sudden infant death syndrome

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Related to sudden infant death syndrome: shaken baby syndrome

sudden infant death syndrome

(SIDS) or

crib death,

sudden, unexpected, and unexplained death of an apparently healthy infant under one year of age (usually between two weeks and eight months old). SIDS accounts for 10% of infant deaths and is the second highest cause of death (after accidents) in infancy. The risk is higher in males, in low-birth-weight infants, in lower socioeconomic levels, during cold months, and for babies who sleep face down.

Causal theories suggest that the infant may have immature or hypersensitive lungs, may have a defect in brain-stem control of breathing, or may be rebreathing carbon dioxide. Recent studies have shown persistent high levels of an infant form of hemoglobinhemoglobin
, respiratory protein found in the red blood cells (erythrocytes) of all vertebrates and some invertebrates. A hemoglobin molecule is composed of a protein group, known as globin, and four heme groups, each associated with an iron atom.
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 in babies with known risk factors for the condition.

SIDS victims are thought to have brief episodes of apnea (breathing stoppage) before the fatal one. An alarm system that detects breathing abnormalities is sometimes used with infants suspected of being prone to SIDS. The American Academy of Pediatrics has recommended that babies be laid to sleep on their backs or sides.

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sudden infant death syndrome

[′səd·ən ′in·fənt ¦deth ′sin‚drōm]
The sudden and unexpected death of an apparently normal infant that remains unexplained after the performance of an adequate autopsy. Abbreviated SIDS. Also known as crib death; sudden death syndrome.
McGraw-Hill Dictionary of Scientific & Technical Terms, 6E, Copyright © 2003 by The McGraw-Hill Companies, Inc.
References in periodicals archive ?
Nurses' and paediatricians' knowledge about infant sleeping positions and the risk of sudden infant death syndrome in Turkey.
Ethnic differences in infant-rearing practices and their possible relationship to the incidence of sudden infant death syndrome (SIDS).
Infant arousals during mother-infant bed sharing: Implications for infant sleep and sudden infant death syndrome research.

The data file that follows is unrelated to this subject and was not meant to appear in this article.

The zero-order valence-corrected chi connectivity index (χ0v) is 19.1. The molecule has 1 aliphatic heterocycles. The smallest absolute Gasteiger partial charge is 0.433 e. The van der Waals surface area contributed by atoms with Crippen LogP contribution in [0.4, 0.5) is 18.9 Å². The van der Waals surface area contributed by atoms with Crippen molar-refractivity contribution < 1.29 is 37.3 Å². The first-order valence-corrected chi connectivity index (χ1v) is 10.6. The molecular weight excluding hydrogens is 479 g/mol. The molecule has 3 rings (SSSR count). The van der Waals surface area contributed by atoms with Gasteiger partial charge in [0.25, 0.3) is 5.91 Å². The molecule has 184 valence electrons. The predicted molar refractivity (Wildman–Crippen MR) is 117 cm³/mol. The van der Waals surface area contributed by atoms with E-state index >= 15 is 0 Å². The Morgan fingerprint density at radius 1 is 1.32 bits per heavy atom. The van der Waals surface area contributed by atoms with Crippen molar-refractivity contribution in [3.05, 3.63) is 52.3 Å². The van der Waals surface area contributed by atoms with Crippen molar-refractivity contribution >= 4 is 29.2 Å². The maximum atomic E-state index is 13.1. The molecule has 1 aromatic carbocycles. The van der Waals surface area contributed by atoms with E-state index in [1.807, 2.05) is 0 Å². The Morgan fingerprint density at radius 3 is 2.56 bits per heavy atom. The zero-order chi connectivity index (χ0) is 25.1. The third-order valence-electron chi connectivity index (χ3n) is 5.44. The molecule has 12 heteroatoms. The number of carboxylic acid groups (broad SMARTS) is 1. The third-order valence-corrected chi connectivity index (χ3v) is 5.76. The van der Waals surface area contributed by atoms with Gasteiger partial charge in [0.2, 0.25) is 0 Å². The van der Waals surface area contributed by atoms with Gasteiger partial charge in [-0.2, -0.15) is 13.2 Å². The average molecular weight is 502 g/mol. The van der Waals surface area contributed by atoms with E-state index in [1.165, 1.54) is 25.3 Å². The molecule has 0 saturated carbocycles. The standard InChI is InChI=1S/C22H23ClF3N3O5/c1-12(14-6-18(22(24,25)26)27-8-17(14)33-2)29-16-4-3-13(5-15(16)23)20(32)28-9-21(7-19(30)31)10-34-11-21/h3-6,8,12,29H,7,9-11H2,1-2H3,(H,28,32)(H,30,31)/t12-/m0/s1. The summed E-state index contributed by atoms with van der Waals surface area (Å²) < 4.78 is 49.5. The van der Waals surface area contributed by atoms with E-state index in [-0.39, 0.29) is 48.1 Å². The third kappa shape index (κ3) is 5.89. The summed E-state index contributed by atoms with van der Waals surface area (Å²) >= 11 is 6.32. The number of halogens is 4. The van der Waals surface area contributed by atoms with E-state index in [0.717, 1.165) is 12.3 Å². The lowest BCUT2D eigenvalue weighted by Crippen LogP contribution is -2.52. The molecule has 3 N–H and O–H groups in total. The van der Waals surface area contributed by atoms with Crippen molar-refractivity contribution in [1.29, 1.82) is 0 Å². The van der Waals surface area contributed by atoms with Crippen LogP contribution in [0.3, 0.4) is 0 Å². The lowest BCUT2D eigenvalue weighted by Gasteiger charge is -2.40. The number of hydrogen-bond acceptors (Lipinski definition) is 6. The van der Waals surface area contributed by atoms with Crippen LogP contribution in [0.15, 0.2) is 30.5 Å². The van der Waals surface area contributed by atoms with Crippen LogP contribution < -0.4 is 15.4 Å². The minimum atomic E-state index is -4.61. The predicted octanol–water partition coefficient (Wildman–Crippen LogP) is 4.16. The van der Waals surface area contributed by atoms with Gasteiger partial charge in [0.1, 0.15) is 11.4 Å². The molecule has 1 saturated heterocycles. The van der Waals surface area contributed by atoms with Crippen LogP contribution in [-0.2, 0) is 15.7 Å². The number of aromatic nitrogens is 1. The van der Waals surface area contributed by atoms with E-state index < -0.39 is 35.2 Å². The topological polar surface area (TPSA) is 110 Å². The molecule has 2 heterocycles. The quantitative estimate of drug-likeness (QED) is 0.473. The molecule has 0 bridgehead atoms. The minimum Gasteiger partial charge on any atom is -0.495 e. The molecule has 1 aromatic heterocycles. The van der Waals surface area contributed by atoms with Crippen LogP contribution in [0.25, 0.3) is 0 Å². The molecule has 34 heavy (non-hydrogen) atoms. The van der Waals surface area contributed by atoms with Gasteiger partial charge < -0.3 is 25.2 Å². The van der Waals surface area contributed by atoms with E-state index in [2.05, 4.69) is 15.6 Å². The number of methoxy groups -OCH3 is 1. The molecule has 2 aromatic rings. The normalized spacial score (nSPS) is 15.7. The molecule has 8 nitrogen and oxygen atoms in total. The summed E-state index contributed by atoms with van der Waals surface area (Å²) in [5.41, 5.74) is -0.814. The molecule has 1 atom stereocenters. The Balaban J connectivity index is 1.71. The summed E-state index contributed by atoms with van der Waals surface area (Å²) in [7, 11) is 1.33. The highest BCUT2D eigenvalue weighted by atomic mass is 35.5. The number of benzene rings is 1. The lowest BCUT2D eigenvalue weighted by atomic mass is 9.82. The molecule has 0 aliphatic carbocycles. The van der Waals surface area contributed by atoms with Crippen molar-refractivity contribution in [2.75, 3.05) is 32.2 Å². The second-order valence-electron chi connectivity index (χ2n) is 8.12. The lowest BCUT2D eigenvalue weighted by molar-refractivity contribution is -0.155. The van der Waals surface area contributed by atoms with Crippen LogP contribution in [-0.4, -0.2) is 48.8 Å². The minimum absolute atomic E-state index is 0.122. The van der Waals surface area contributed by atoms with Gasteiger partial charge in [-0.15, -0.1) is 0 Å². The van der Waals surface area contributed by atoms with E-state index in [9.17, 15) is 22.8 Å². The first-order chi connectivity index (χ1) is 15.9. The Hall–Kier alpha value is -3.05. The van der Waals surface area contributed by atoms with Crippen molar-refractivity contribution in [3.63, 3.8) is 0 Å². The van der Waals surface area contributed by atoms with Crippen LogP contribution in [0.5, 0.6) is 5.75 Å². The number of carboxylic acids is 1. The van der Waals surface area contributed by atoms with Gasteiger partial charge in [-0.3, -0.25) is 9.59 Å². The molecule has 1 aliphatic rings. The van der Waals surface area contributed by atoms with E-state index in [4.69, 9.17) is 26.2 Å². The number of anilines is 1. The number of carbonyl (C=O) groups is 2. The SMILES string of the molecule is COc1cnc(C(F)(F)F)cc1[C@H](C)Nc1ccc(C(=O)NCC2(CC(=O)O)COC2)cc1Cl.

TABLE Home apnea monitoring: What the American Academy of Pediatrics recommends (3) Home apnea monitoring should not be routinely prescribed to prevent sudden infant death syndrome (SIDS).
"In my experience it is important that we offer support for families who have lost a child to Sudden Infant Death Syndrome and our team has continued to remain in contact with the family.
"The factors contributing to the risk of sudden infant death syndrome," Hippokratia, Vol.15 (2), pp.127-31
They explained that fan use is no substitute for practices known to reduce the risk for sudden infant death syndrome, which include: always placing infants to sleep on their backs, putting infants to sleep on firm mattresses and avoiding soft bedding materials like comforters and quills, providing a separate sleep environment, preventing, infants from overheating, and not smoking around infants.
A young mother who lost a twin in pregnancy then had to go through the death of her surviving baby from Sudden Infant Death Syndrome, an inquest heard yesterday.
of Pennsylvania, is an innovative program whose aim is to combat infant mortality resulting from sudden infant death syndrome (SIDS) and accidental suffocation in Allegheny County, Pennsylvania.
* Secondhand smoke is a known cause of sudden infant death syndrome (SIDS), respiratory problems, ear infections, and asthma attacks in infants and children.
An audit of the use of definitions of sudden infant death syndrome (SIDS).
Sir Roy Meadow, a distinguished pediatrician and expert in Sudden Infant Death Syndrome evidence, was struck off by the doctors' regulatory body after giving misleading statistical evidence that helped convict a mother of murdering her children.

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